What NOT to Do
As humans, it makes sense to us that if you tell someone no, they should listen. It makes sense to humans who understand human language. Dogs aren't humans and unfortunately, they often have no clue what "no" means or why they are in trouble. They just know that strangers suck, their person gets upset, and the dog gets in trouble.
Imagine you're walking around and you step on a snake. I think that would make anyone jump. Some of us can get over it, but others will really freak. If this happens enough, or if a single event is really bad (ex: you wake up to 20 snakes in bed), really strong feelings can develop. For some, that fear may remain fear but for others that fear may turn into aggression. Now say you see a snake, you freak out, and suddenly your partner screams at you and hits you. This happens on walks every time you see a snake. How do you feel about snakes now? How do you feel about your partner?
Let's take it a step further. You see the snake, freak out, and suddenly you feel a jolting pain around your neck. If the pain is bad enough, it won't take long for you to see a snake and hold those feelings in. You've learned that if you freak out, you'll feel pain. You feel the same way inside, but you no longer communicate your feelings on the outside and you certainly don't trust your partner. Now fast forward days, months, years. You're at a barbeque, minding your own business, when suddenly a stranger holds a rubber snake in your face. The feelings all come flooding out at once - the fear, the anticipation of pain - and you slap the guy on the face. You didn't warn him because you'd already been trained that warnings get punished. See where I'm going with this?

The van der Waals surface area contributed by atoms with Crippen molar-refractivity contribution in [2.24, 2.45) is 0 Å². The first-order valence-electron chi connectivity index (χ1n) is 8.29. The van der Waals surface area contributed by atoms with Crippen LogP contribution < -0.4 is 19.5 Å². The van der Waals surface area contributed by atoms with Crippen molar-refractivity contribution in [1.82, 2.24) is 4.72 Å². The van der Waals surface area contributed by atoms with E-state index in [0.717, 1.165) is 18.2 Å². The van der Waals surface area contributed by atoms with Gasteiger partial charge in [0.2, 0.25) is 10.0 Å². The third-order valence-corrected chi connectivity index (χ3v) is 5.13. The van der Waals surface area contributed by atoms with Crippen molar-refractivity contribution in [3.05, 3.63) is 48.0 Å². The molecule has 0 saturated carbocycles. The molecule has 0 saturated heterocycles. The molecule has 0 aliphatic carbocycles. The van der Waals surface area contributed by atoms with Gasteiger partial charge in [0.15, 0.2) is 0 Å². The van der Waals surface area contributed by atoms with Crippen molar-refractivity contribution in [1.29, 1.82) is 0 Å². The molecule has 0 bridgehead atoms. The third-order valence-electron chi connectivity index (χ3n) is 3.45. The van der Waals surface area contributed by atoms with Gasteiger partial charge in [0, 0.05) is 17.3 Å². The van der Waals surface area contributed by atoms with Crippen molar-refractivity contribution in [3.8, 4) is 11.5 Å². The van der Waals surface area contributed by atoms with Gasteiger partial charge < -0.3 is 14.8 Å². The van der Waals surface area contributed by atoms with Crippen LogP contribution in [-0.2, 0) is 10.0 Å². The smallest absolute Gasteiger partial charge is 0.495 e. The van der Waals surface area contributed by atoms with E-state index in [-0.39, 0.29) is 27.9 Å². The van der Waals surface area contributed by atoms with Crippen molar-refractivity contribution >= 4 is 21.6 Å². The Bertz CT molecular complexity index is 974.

Now, you may not agree and you may insist that pain can decrease aggression. I agree, it certainly can. However, the timing has to be perfect and the experience has to be so unpleasant that the dog doesn't ever want to experience it again. With timing is that good, I would urge you to consider reward training. Hey, if it works for gorillas it can work for dogs! If you are ok with intentionally causing or paying someone else to cause severe pain to your dog, we are not only not on the same page - we're not in the same library. Here's the thing: your approach is entirely your choice, and we all have the freedom to do what we want with our dogs. I would just caution you as to the risk of your relationship with your dog as well as future, unknown fall out.However, if you're interested in another option that seeks to change the dog's feelings and increase trust and communication, there's professionals who can help.
If you want to learn even more about this, check out my upcoming seminar series Freak on a Leash that will look at understanding, handling, and dealing with leash reactivity. Content is appropriate for dog owners, dog walkers, shelters and rescue, foster homes, or anyone who loves dogs. Reactivity toward strangers and toward other dogs will be covered.